Electrolytes – sodium, potassium, calcium, magnesium and phosphate – carry electrical charges that are responsible for stimulating muscles and nerves. They occur naturally in the body. They also regulate the amount of fluids throughout your body, which affects cellular function, blood volume and blood pressure. These substances are present in your blood, bodily fluids, and urine. They’re also ingested with food, drinks, and supplements.
For example, sodium plays the primary role in water regulation, but they all help keep body fluids balanced. Your body maintains a specific amount of each electrolyte because a precise proportion of each one is needed for all of them to work properly.
When you work out and sweat, you don’t just lose water, but also electrolytes, the minerals that help deliver fluids to the cells that need them and are essential to everything from muscle health to brain function.
Sodium is the primary mineral lost in sweat during exercise. Sodium losses average about 1 gram per liter of sweat lost. So, if someone loses 1 liter of sweat per hour, they are also losing about 1 gram of sodium per hour, on average.
However, sodium loses can range from 0.2 grams per liter of sweat to 12.5 grams per liter of sweat have been recorded, according to the textbook “Essentials of Strength Training and Conditioning.
The body also loses chloride in large amounts via sweat, along with potassium, magnesium and calcium, albeit in smaller amounts.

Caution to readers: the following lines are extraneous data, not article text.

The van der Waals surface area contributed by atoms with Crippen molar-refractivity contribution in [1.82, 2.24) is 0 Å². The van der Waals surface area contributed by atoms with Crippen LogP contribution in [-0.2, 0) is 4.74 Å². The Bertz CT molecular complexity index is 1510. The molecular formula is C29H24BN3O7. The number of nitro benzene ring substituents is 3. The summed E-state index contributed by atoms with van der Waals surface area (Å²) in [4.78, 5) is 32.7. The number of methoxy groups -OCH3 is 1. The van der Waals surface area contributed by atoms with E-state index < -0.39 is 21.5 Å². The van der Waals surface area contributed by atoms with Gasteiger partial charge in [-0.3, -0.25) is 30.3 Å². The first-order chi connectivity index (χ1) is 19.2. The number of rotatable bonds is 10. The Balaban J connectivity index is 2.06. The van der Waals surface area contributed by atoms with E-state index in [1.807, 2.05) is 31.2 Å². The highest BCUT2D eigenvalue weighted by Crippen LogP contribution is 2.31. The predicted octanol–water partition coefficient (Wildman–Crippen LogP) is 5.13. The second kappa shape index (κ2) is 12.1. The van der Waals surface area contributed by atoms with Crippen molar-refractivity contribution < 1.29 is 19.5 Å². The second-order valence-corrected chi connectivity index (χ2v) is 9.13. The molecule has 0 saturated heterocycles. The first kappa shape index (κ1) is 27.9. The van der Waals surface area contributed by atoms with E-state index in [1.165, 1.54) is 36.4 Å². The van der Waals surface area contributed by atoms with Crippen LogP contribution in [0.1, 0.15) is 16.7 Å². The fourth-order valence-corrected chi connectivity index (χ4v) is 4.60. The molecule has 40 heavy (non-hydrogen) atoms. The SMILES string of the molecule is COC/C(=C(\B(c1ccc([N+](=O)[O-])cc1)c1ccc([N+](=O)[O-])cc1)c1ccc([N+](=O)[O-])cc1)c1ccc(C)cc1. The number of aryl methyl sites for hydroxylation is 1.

Electrolytes loss during exercise performance can cause hyponatremia, a condition in which sodium levels fall to dangerously low levels. Depending on how low sodium levels get, the effects can range from muscle cramps and headaches to seizures and even a coma.
For that reason, your goal should be to keep your electrolytes at healthy levels during exercise. When you keep your electrolytes at the right level, you ensure that your body can absorb and use whatever fluids you take in, your vital organs function properly and get the most out of each workout.
That’s where electrolyte-containing beverages and tablets come into play.
An electrolyte disorder occurs when the levels of electrolytes in your body are either too high or too low. Electrolytes need to be maintained in an even balance for your body to function properly. Otherwise, vital body systems can be affected.
What Do Electrolytes Do?
- Regulate the fluid levels in your blood plasma and your body.
- Keep the pH (acid/alkaline) of your blood in the normal range (7.35-7.45, slightly alkaline).
- Enable muscle contractions, including the beating of your heart.
- Transmit nerve signals from heart, muscle and nerve cells to other cells.
- Help blood to clot.
- Help build new tissue.
What Can Cause an Electrolyte Imbalance?
- Losing fluids as a result of persistent vomiting or diarrhea, sweating or fever.
- Not drinking or eating enough.
- Chronic respiratory problems, such as emphysema.
- Higher-than-normal blood pH (a condition called metabolic alkalosis).
- Medications such as steroids, diuretics and laxatives.
To ensure that you have enough electrolytes, stay hydrated and eat foods rich in electrolytes, including spinach, turkey, potatoes, beans, avocados, oranges, soybeans (edamame), strawberries and bananas.
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